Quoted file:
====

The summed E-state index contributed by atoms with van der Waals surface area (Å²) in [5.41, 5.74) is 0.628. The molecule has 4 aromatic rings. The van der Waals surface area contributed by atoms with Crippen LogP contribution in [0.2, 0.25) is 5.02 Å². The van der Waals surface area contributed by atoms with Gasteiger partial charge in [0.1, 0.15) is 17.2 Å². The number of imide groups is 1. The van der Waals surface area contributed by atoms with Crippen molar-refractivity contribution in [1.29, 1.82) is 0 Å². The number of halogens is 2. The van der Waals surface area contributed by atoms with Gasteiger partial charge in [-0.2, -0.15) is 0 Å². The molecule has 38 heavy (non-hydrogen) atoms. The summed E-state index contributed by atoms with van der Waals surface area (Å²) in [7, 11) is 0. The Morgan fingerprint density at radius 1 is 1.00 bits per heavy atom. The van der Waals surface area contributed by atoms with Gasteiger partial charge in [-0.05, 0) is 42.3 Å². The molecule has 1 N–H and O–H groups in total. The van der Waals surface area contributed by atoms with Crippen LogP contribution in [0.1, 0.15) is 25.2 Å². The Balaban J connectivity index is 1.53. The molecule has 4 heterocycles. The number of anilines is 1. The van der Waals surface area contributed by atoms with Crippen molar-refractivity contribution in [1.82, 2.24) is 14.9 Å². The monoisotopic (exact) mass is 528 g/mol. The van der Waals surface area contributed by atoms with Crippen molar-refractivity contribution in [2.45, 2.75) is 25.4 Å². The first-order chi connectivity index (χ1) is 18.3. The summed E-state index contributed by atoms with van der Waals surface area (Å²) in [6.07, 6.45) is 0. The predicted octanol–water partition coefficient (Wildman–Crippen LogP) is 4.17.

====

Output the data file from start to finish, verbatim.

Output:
The summed E-state index contributed by atoms with van der Waals surface area (Å²) in [5.41, 5.74) is 0.628. The molecule has 4 aromatic rings. The van der Waals surface area contributed by atoms with Crippen LogP contribution in [0.2, 0.25) is 5.02 Å². The van der Waals surface area contributed by atoms with Gasteiger partial charge in [0.1, 0.15) is 17.2 Å². The number of imide groups is 1. The van der Waals surface area contributed by atoms with Crippen molar-refractivity contribution in [1.29, 1.82) is 0 Å². The number of halogens is 2. The van der Waals surface area contributed by atoms with Gasteiger partial charge in [-0.2, -0.15) is 0 Å². The molecule has 38 heavy (non-hydrogen) atoms. The summed E-state index contributed by atoms with van der Waals surface area (Å²) in [7, 11) is 0. The Morgan fingerprint density at radius 1 is 1.00 bits per heavy atom. The van der Waals surface area contributed by atoms with Gasteiger partial charge in [-0.05, 0) is 42.3 Å². The molecule has 1 N–H and O–H groups in total. The van der Waals surface area contributed by atoms with Crippen LogP contribution in [0.1, 0.15) is 25.2 Å². The Balaban J connectivity index is 1.53. The molecule has 4 heterocycles. The number of anilines is 1. The van der Waals surface area contributed by atoms with Crippen molar-refractivity contribution in [1.82, 2.24) is 14.9 Å². The monoisotopic (exact) mass is 528 g/mol. The van der Waals surface area contributed by atoms with Crippen molar-refractivity contribution in [2.45, 2.75) is 25.4 Å². The first-order chi connectivity index (χ1) is 18.3. The summed E-state index contributed by atoms with van der Waals surface area (Å²) in [6.07, 6.45) is 0. The predicted octanol–water partition coefficient (Wildman–Crippen LogP) is 4.17.